$\mathbf{E}[\Delta_{n-1,n}(T)] = \mathbf{P}[T' \in \mathrm{Prime}] - \mathbf{P}[T \in \mathrm{Prime}].$

So a large $\mathbf{E}[\Delta_{n-1,n}(T)]$ means that while $T$ is not often prime, the closely related random variable $T'$ is prime more often. In general, $\mathbf{E}[\Delta_{i,n}(T)] \geq 2^{n-i}\varepsilon/n$ for large $i$ means that while $T$ may not be prime, it is close to many primes in the dyadic metric.

The situation with $\nabla_{j,n}(T)$ is similar, but has a slightly different feel. Again, when $j$ is close to $n,$ the inequality $\mathrm{E}[\nabla_{j,n}(T)] \geq 2^j\varepsilon/n$ is unlikely since we expect two intervals of length $2^j$ to contain roughly the same number of primes. Indeed, assuming the Riemann Hypothesis, we have the bound $|\nabla_{j,n}(t)| = O(n2^{n/2})$ which means that $\mathbf{E}[\nabla_{j,n}(T)] \geq 2^j\varepsilon/n$ cannot hold for $j \geq n/2 + O(\log n).$

When $j$ is small enough, the expectation $\mathbf{E}[\nabla_{j,n}(T)]$ can be large enough. Again, this situation can have a very unusual feel. For example, a large value of $\mathbf{E}[\nabla_{0,n}(T)]$ means that $T\pm1$ is often prime. In general, $\mathbf{E}[\nabla_{j,n}(T)] \geq 2^j\varepsilon/n$ for small $j$ means that while $T$ may not be prime, it is close to many primes (in the usual metric).

When $i,j \sim n/2,$ neither the inequality $\mathbf{E}[\Delta_{i,n}(T)] \geq 2^{n-i}\varepsilon/n$ nor the inequality $\mathbf{E}[\nabla_{j,n}(T)] \geq 2^j\varepsilon/n$ is very surprising. However, it is unusual for both inequalities to hold simultaneously. Indeed, arithmetic progressions with step $2^{i+1}$ and intervals of length $2^j$ are somewhat orthogonal to each other so it would seem that the two types of irregularities would tend to interfere and cancel each other out. Such a $T$ should take a somewhat sparse set of values. This is not very restrictive, so this is likely where most irregularities can be found.

Seeing that many of these irregularities are either impossible, unlikely, or very visible, it is tempting to conclude that any reasonable looking pseudorandom generator will inevitably generate a decent amount of primes. This is overly optimistic as the irregularities are relatively blind to some more global properties that can prevent $T$ from generating primes. For example, if $T$ is such that

$0 = T_0 - T_1 + T_2 + \cdots \pm T_{n-1}.$

(In other words, $T$ has equally many $1$ bits in even position as it has $1$ bits in odd positions.) Then $T$ is always a multiple of $3.$ However, it is not at all clear how to explain this global property in terms of irregularities as described above.

### Proof of the Irregularity Lemma

I will only prove the first conclusion that

$\mathbf{E}[\Delta_{i,n}(T)] \geq 2^{n-i}\varepsilon/n$

for some $i \in \{0,\dots,n-1\}.$ The proof of the second conclusion is symmetric.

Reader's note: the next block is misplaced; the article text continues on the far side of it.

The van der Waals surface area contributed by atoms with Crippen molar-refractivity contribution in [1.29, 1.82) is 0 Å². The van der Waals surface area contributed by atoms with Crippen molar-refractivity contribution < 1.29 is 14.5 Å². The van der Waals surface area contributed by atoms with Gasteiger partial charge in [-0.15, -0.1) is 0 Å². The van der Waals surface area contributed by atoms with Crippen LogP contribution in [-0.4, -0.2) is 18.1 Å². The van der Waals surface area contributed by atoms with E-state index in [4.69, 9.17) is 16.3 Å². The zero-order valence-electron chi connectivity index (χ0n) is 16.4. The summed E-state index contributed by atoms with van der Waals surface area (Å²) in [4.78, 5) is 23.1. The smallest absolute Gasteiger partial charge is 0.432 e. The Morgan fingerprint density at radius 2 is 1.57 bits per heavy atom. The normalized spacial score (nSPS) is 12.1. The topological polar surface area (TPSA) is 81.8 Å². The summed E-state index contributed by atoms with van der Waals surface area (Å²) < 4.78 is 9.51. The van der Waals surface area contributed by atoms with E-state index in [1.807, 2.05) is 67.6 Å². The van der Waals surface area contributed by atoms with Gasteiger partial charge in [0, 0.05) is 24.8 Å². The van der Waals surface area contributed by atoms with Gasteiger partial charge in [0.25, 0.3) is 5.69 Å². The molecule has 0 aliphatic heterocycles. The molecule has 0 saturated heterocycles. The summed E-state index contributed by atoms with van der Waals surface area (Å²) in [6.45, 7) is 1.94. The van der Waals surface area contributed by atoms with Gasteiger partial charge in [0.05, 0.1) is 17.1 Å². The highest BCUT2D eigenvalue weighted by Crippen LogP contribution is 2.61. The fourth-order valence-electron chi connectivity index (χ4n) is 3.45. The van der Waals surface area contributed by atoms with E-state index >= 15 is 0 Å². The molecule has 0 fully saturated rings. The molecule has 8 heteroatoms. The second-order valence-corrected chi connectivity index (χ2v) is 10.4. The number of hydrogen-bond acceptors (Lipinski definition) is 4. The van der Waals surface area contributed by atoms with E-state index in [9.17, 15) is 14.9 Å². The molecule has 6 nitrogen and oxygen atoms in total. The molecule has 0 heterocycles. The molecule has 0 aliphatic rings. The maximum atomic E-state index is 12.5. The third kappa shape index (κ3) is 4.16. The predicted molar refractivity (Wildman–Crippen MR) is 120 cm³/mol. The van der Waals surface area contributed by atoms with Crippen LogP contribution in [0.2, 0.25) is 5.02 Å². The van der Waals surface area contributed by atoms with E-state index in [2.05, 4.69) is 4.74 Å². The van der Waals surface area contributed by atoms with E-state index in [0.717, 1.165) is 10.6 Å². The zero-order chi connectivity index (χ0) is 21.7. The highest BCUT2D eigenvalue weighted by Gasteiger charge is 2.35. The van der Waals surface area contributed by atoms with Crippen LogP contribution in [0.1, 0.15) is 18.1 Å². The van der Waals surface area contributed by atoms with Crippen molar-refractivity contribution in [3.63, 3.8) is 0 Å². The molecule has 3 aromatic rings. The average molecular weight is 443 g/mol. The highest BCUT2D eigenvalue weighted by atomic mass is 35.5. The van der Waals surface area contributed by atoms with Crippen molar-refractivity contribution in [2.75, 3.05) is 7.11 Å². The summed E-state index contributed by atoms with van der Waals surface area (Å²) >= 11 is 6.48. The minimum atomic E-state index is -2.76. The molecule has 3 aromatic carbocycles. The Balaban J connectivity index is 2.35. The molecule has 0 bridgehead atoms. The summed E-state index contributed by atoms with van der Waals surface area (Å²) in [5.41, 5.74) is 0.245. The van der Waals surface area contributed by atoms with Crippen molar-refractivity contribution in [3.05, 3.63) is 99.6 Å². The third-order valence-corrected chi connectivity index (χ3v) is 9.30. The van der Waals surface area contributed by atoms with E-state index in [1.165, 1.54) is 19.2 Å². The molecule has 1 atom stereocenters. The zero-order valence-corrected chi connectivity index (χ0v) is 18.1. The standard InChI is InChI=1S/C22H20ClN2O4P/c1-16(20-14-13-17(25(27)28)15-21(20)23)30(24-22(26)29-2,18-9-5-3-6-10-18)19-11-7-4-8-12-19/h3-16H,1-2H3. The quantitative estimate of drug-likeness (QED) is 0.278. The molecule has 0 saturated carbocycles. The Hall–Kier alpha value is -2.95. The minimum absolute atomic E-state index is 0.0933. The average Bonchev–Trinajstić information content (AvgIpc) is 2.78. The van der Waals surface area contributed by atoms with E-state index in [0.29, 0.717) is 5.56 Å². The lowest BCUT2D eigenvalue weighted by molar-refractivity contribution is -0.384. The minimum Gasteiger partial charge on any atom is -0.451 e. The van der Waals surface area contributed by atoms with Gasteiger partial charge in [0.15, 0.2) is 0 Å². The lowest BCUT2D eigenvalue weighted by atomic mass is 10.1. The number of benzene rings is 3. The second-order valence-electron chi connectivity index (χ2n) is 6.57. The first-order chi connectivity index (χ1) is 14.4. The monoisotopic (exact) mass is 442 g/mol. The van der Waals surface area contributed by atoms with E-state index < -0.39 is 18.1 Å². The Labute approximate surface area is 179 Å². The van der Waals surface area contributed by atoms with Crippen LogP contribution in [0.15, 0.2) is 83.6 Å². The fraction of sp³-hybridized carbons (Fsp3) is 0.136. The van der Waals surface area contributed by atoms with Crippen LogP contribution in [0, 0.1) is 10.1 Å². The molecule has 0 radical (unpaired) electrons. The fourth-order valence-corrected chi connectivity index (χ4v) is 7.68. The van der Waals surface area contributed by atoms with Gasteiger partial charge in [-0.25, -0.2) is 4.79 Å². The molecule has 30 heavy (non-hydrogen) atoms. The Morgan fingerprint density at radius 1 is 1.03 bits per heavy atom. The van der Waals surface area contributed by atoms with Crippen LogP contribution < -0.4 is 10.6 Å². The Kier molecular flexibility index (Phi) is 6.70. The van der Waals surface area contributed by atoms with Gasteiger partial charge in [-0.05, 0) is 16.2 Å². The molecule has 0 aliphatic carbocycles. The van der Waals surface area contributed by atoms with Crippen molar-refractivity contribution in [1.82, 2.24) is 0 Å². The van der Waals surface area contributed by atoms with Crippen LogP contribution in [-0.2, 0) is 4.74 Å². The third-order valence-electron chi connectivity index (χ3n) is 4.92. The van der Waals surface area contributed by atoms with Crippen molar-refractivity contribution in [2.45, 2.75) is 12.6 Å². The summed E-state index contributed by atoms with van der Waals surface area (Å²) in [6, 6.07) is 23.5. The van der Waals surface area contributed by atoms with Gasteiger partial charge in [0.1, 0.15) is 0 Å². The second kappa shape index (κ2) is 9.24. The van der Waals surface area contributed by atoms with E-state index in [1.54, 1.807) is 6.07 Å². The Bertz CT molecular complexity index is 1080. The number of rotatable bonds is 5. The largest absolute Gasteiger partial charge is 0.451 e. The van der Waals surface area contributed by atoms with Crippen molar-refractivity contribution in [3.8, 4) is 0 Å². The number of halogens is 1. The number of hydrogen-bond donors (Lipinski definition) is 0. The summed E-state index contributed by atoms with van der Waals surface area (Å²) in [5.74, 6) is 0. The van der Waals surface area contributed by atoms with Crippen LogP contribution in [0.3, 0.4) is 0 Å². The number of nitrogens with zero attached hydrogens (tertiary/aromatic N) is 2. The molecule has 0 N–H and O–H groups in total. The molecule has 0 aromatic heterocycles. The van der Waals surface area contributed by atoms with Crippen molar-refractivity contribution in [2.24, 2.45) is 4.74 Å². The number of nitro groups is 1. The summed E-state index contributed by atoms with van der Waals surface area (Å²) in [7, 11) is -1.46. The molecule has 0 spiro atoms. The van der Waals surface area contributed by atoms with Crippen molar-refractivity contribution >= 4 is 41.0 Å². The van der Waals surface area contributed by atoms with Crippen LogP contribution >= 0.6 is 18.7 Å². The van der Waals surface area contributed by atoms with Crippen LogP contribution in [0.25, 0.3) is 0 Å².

Let’s write

$T = T_0 + 2 T_1 + \cdots + 2^{n-1} T_{n-1}$

where $T_0,\dots,T_{n-1}$ are (usually not independent nor uniform) binary random variables. Similarly, let’s write

$U = U_0 + 2 U_1 + \cdots + 2^{n-1} U_{n-1}$

where $U_0,\dots,U_{n-1}$ are independent uniform binary random variables.

Consider the hybrid random variables

$V_i = T_0 + \cdots + 2^{i-1} T_{i-1} + 2^i U_i + \cdots + 2^{n-1} U_{n-1}$

for $i = 0,\dots,n$ (so $V_0 = U$ and $V_n = T$). Since

$\displaystyle \mathbf{P}[U \in \mathrm{Prime}] - \mathbf{P}[T \in \mathrm{Prime}] = \sum_{i=0}^{n-1} \mathbf{P}[V_{i} \in \mathrm{Prime}] - \mathbf{P}[V_{i+1} \in \mathrm{Prime}],$

there must be an $i \in \{0,\dots,n-1\}$ such that

$(*) \quad \mathbf{P}[V_{i} \in \mathrm{Prime}] \geq \mathbf{P}[V_{i+1} \in \mathrm{Prime}] + \varepsilon/n.$

Note that $\mathbf{P}[V_i \in \mathrm{Prime}]$ equals

$\mathbf{P}[U_i = T_i \land V_{i+1} \in \mathrm{Prime}] + \mathbf{P}[U_i \neq T_i \land W_{i+1} \in \mathrm{Prime}]$

where $W_{i+1}$ is the random variable

$W_{i+1} = T_0 + \cdots + 2^{i-1} T_{i-1} + 2^i (1 - T_i) + 2^{i+1} U_{i+1} \cdots + 2^{n-1} U_{n-1}.$

(So $W_{i+1}$ differs from $V_{i+1}$ only in the $i$-th bit.) Since $U_i$ is independent of $T_i, V_{i+1}, W_{i+1},$ we have

$\mathbf{P}[U_i \neq T_i \land V_{i+1} \in \mathrm{Prime}] = \frac{1}{2}\mathbf{P}[V_{i+1} \in \mathrm{Prime}],$

$\mathbf{P}[U_i \neq T_i \land W_{i+1} \in \mathrm{Prime}] = \frac{1}{2}\mathbf{P}[W_{i+1} \in \mathrm{Prime}].$

Thus,

$\mathbf{P}[V_i \in \mathrm{Prime}] = \frac{1}{2}\mathbf{P}[V_{i+1} \in \mathrm{Prime}] + \frac{1}{2}\mathbf{P}[W_{i+1} \in \mathrm{Prime}]$

and, from $(*),$ we obtain

$\frac{1}{2}\mathbf{P}[W_{i+1} \in \mathrm{Prime}] - \frac{1}{2}\mathbf{P}[V_{i+1} \in \mathrm{Prime}] \geq \varepsilon/n.$

On the other hand,

$\mathbf{E}[\Delta_{i,n}(T)] = 2^{n-i-1}\mathbf{P}[W_{i+1} \in \mathrm{Prime}] - 2^{n-i-1}\mathbf{P}[V_{i+1} \in \mathrm{Prime}].$

So $\mathbf{E}[\Delta_{i,n}(T)] \geq 2^{n-i}\varepsilon/n.$ QED